Mensch tracht, un Gott lacht

Wednesday, July 08, 2020

Why did Constantinople get the works? That's nobody's business but ...

Take me back to Constantinople
No, you can't go back to Constantinople
Now it's Istanbul, not Constantinople
Why did Constantinople get the works?
That's nobody's business but the Turks
What does a people do with monuments from a fallen state? And, whose business is it?

On the one hand, monuments are a part of history, and in general we seek to preserve history for its own sake. On the other hand, we also should not like to elevate bits of history that we find repugnant. So a common suggestion is that monuments be placed in a museum.

The people of Bulgaria have had occasion to consider this suggestion. Bulgaria's communist government fell shortly after the 1989 fall of the Soviet Union. Bulgaria is littered with communist-era statues, many commemorating Soviet soldiers and leaders, as well as Marx, Engels, and Lenin. Understandably, many Bulgarians strongly prefer not to honor the violence and horror of communism by keeping these statues in the public space. But they would also not erase their history, even such a dark chapter of it. Perhaps, then, they may be put away in a museum?

Yet here are the perspectives of two Bulgarians about their monuments:
"What kind of museum? Who are going to be the curators? Who are going to be the people who collect the memorabilia or artifacts and how are they going to present them? Because those people are ashamed of their own past. How are they going to put something in a museum?"
("Buzludzha: A crumbling reminder of communism," The Economist (Oct. 20, 2014) at 3:50 (available at
"I don't think that people should be ashamed of anything related to its history because that's the meaning of history. We should learn it, and if it was a mistake or something, we should make sure that we don't repeat the mistake. So maybe it could stay there as a monument of the shame of our past, but in order to make us think better about the future."
(Id. at 4:20.)

I am inclined to adopt the perspectives of these Bulgarians, coming, as they are, from people whose ears are still trained to hear the foul notes of totalitarianism. Monuments are interactive history. In a museum, they are merely an exhibit -- static, dead. In a short time I expect with a virtual-reality headset one will be able to get the same experience by browsing the exhibit on Wikipedia. A monument is different from an exhibit. A monument shares a people's space. They pass it on the way to work. They pass it on the way to school. They might meet friends at a monument. That may protest a monument -- or celebrate it. Detractors might scrawl on a monument. Supporters may knock the scribblers down. And people might decide to dress up the monuments. Through these joint activities, a monument takes on new meaning, and its history merges into the present. A people finds a way to bring past values it abhors up to date with present values, without erasing its history, or losing its identity. Only by conserving one's past is progress possible.

Other people, living far away, even in different countries, may have an opinion on another people's monuments. For example, Bulgarians in Sofia apparently enjoy painting and dressing up the Monument of the Soviet Army for different occasions. After one such incident, Russia tendered a stern statement to the Bulgarian Foreign Ministry, issuing a "demand for taking measures to prevent such incidents in the future." Russia's wish, obviously, is to impose its view of monuments in Bulgaria upon the Bulgarian people who live with the monuments. Perhaps the treatment of the Sofia monument is vulgar. But that's nobody's business but the Bulgars'.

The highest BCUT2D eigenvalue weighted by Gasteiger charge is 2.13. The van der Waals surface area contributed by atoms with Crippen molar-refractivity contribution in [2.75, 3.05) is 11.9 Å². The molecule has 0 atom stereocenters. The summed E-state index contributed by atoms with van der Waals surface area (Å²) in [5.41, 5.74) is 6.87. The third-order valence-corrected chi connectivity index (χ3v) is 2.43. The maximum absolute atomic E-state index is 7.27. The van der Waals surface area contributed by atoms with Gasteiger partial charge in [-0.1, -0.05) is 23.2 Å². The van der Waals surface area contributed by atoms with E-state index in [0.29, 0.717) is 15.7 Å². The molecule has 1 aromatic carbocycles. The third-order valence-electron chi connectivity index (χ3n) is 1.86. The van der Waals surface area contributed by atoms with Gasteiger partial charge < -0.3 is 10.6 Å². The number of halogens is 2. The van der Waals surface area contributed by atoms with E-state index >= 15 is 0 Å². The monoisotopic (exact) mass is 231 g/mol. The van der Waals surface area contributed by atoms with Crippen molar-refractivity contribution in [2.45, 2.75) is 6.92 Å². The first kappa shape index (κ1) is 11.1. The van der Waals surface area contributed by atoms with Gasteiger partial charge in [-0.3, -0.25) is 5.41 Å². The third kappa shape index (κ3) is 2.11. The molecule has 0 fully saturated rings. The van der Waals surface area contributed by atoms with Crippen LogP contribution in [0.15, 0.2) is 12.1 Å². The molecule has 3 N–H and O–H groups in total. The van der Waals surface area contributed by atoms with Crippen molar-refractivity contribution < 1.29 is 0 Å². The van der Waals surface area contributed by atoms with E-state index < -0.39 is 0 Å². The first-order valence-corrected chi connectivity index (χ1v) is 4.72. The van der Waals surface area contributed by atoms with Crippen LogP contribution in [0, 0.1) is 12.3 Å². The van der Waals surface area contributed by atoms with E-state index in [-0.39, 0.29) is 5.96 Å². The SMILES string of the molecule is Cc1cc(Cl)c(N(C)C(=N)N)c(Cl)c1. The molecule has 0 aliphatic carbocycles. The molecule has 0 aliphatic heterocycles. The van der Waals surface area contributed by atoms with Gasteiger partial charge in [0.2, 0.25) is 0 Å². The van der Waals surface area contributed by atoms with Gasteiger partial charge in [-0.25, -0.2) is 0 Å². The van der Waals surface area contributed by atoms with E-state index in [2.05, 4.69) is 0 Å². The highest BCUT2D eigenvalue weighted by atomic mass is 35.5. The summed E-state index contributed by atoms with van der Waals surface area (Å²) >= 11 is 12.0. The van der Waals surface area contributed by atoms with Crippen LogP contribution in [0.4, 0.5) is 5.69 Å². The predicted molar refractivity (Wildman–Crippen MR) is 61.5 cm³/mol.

Here in the U.S., some House Democrats released a funding bill that calls for the removal of any statues “depicting any individuals who served as members of the Confederacy” or of “military forces of a State against the United States.” These statutes are predominantly in southern states. The House Appropriations Committee that released this bill is headed by a representative from New York, and only a very small minority of the Democratic membership are from southern states.

Like Russia's pronunciamento in Bulgaria, these House Democrats wish to impose their view of southern monuments upon southern people who live with the monuments.

In response, the White House released this statement:
“These statues are silent teachers in solid form of stone and metal. They preserve the memory of our American story and stir in us a spirit of responsibility for the chapters yet unwritten. These works of art call forth gratitude for the accomplishments and sacrifices of our exceptional fellow citizens who, despite their flaws, placed their virtues, their talents, and their lives in the service of our Nation."
The White House response is very Bulgarian in outlook. I am inclined to think that is a good outlook to have when it comes to monuments.


Tom Van Dyke said...

Historiography is history too. The perception is at least part of the reality.

annademo said...

I can't remember which Eastern European country it was, but I remember seeing a once proud Socialist building left to rot. And rot it has. A perfect symbol of Socialism. Rotten to the core.

Tim Kowal said...

Might well be the Buzludzha in Bulgarian:

JonRobert said...

Gresham's Law. The bad drives out the good.
Mensheviks/Bolsheviks. aaaand

kkollwitz said...

As Mao might have said, "Let a hundred referenda bloom."

furious_a said...

The Russian War Memorial in Vienna is obscured by a large fountain the Austrians built in front of it to block it being visible from the Ringstrasse.